Also in 1991, he starred in the Christmas comedy Bernard and the Genie alongside Alan Cumming and Rowan Atkinson. Henry is known as the choleric chef Gareth Blackstock from the 1990s television comedy series Chef!, or from his 1999 straight-acting lead role in the BBC drama Hope And Glory. He was co-creator with Neil Gaiman and producer of the 1996 BBC drama serial Neverwhere.

Henry appeared as a backing singer on Kate Bush's album The Red Shoes (1993) for the song "Why Should I Love You?" on which Prince played guitar. He also performed, backed by David Gilmour of Pink Floyd, at Amnesty International's Big 3-0 fund raising concert. Henry returned to the BBC to do Lenny Henry in Pieces, a character-based comedy sketch show which was followed by The Lenny Henry Show, in which he combined stand-up, character sketches and song parodies.

In 2003, Henry was listed in The Observer as one of the fifty funniest acts in British comedy. He was the voice of the British speaking clock for two weeks in March 2003 in aid of Comic Relief.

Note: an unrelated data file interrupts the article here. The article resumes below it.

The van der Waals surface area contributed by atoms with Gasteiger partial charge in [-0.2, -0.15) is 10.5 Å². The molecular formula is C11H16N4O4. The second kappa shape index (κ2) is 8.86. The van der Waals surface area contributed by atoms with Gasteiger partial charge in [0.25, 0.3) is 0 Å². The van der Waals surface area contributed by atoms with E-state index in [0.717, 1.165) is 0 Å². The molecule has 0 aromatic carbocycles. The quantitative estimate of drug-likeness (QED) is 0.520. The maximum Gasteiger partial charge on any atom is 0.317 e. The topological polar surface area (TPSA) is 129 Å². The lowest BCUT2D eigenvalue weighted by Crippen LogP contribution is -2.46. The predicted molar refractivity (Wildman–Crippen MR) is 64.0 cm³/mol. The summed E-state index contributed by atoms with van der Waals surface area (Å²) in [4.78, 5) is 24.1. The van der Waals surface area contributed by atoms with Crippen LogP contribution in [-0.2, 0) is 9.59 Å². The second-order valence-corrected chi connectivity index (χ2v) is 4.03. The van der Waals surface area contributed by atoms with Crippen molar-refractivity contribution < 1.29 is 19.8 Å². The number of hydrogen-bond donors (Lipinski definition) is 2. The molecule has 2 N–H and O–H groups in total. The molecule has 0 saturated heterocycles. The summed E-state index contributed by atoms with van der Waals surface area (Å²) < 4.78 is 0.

Henry voiced Dre Head, the "shrunken head" on the Knight Bus in the 2004 Alfonso Cuarón movie Harry Potter and the Prisoner of Azkaban, and read the audiobook version of Neil Gaiman's Anansi Boys. He also voiced Sporty on the children's show Little Robots. Henry appeared in advertisements for butter products in New Zealand, commissioned by the company now known as Fonterra, as well as portraying Saint Peter in the Virgin Mobile advertising campaign in South Africa. In the UK, he used his character of Theophilus P. Wildebeeste to advertise Alpen muesli, and promoted the non-alcoholic lager, Kaliber.